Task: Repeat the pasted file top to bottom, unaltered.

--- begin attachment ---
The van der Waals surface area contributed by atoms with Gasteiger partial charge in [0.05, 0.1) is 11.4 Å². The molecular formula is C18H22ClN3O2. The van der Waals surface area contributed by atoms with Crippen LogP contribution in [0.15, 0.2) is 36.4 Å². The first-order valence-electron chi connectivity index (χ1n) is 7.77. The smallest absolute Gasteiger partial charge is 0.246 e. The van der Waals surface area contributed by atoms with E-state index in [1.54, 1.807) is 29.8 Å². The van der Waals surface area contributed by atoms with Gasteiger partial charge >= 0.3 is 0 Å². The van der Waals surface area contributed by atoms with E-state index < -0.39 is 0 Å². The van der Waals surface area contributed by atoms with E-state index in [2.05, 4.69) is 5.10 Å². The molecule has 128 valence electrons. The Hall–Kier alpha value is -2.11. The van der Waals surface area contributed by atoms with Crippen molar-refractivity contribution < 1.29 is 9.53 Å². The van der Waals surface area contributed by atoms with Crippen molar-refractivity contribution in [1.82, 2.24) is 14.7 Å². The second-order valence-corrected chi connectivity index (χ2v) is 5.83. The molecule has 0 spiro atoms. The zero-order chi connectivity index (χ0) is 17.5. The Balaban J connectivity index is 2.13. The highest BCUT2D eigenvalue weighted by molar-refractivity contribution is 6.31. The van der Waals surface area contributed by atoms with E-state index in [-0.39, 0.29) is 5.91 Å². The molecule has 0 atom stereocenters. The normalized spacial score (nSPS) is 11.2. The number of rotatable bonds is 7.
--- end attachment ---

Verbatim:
The van der Waals surface area contributed by atoms with Gasteiger partial charge in [0.05, 0.1) is 11.4 Å². The molecular formula is C18H22ClN3O2. The van der Waals surface area contributed by atoms with Crippen LogP contribution in [0.15, 0.2) is 36.4 Å². The first-order valence-electron chi connectivity index (χ1n) is 7.77. The smallest absolute Gasteiger partial charge is 0.246 e. The van der Waals surface area contributed by atoms with E-state index in [1.54, 1.807) is 29.8 Å². The van der Waals surface area contributed by atoms with Gasteiger partial charge >= 0.3 is 0 Å². The van der Waals surface area contributed by atoms with E-state index < -0.39 is 0 Å². The van der Waals surface area contributed by atoms with E-state index in [2.05, 4.69) is 5.10 Å². The molecule has 128 valence electrons. The Hall–Kier alpha value is -2.11. The van der Waals surface area contributed by atoms with Crippen molar-refractivity contribution < 1.29 is 9.53 Å². The van der Waals surface area contributed by atoms with Crippen molar-refractivity contribution in [1.82, 2.24) is 14.7 Å². The second-order valence-corrected chi connectivity index (χ2v) is 5.83. The molecule has 0 spiro atoms. The zero-order chi connectivity index (χ0) is 17.5. The Balaban J connectivity index is 2.13. The highest BCUT2D eigenvalue weighted by molar-refractivity contribution is 6.31. The van der Waals surface area contributed by atoms with E-state index in [-0.39, 0.29) is 5.91 Å². The molecule has 0 atom stereocenters. The normalized spacial score (nSPS) is 11.2. The number of rotatable bonds is 7.